Active management: more than a stopped clock | Characteristics


As the saying goes, even a stopped clock is right twice a day. And with a seemingly growing number of institutional investors finding long-term outperformance elusive and questioning the potential rewards of active management, any outperformance that does occur is often greeted with cynicism and expected to be met. it is temporary.

The move towards passive management has been one of the strongest and most consistent trends among institutional investors over the past decade or more.

Moreover, with high stock market valuations, a significant concentration of indices and a potentially messy transition to a low-carbon economy, isn’t it time to try to breathe new life into the debate on the role of the elusive and rare managers? assets that are really outperforming?

Numerous studies show that less than 50% of managers surpass the average of their peers. Of course, the reality is much worse after fees subtract, and our analysis currently shows that only around 30% of active equity managers outperform their benchmark, net of fees, across the universe we are looking at. .

However, what matters is the likelihood that a chosen individual manager will outperform over a period of time. Therefore, the debate should revolve around the ability to reliably identify managers among that 30%, the criteria for selecting active managers, and approaches to manager selection and portfolio construction that maximize the likelihood of success.

A manager search process involves selecting thousands of active equity managers for detailed review from the entire global universe of 16,850. In our case, that involves both proprietary tools and well metrics. known such as the active part, which measures the difference between the assets of a portfolio and those of its benchmark index to filter the “benchmarkers” and those for which any gross commission the outperformance is effectively paid to the asset manager in the form of commissions. Such an initial process cuts about three quarters of the universe. Among the remaining group of credible active managers, the probability of outperformance after fees can reach 50/50.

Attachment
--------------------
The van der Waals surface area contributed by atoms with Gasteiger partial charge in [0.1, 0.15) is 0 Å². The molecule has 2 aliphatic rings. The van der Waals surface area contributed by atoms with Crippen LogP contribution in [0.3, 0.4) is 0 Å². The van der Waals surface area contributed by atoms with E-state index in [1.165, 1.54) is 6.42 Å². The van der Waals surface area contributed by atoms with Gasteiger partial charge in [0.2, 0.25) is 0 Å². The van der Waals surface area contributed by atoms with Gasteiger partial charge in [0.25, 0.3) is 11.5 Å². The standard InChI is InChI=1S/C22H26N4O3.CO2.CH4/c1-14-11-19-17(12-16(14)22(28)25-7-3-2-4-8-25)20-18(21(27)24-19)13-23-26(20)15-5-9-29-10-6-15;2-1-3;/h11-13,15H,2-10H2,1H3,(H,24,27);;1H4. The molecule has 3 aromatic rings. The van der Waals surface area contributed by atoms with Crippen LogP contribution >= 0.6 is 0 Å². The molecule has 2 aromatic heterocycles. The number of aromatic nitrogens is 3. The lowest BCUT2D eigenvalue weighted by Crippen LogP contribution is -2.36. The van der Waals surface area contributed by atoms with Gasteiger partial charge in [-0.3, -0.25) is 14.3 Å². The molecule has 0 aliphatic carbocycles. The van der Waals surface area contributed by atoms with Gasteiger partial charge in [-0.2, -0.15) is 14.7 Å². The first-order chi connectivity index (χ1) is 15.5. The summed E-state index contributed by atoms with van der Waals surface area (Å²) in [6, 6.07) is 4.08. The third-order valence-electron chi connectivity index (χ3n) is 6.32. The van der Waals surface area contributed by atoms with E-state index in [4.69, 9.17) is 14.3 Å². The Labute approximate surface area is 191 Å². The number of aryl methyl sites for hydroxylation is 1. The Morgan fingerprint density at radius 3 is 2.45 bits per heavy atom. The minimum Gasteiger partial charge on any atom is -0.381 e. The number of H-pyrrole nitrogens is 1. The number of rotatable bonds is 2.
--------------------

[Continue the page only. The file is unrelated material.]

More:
The application of an in-depth manager research process leads to the emergence of a notable probability of outperformance. In our experience, the chance of beating the benchmark can approach two-thirds.

An unnecessary dead end in the active management debate is the simplification that when you find an active outperformer, they will always achieve such results. The truth is, active talent and investment teams go through a “skill cycle” and therefore there is a need to constantly reassess them, even with a long-term perspective and approach.

Investors should recognize a more realistic goal (of perhaps 70% odds) in selecting managers to consider how winners and losers can work together to form a portfolio.

Understanding this is one thing; Identifying it requires considerable resources and a robust process.

We also work with managers to proactively create mandates and products that isolate and leverage their particular skills, such as high active value focused stocks for qualified stock pickers. The objectives here are to maximize the potential candidates of the universe. For example, we observe that some skilled stock pickers have not launched highly active concentrated equity strategies and need to be pushed.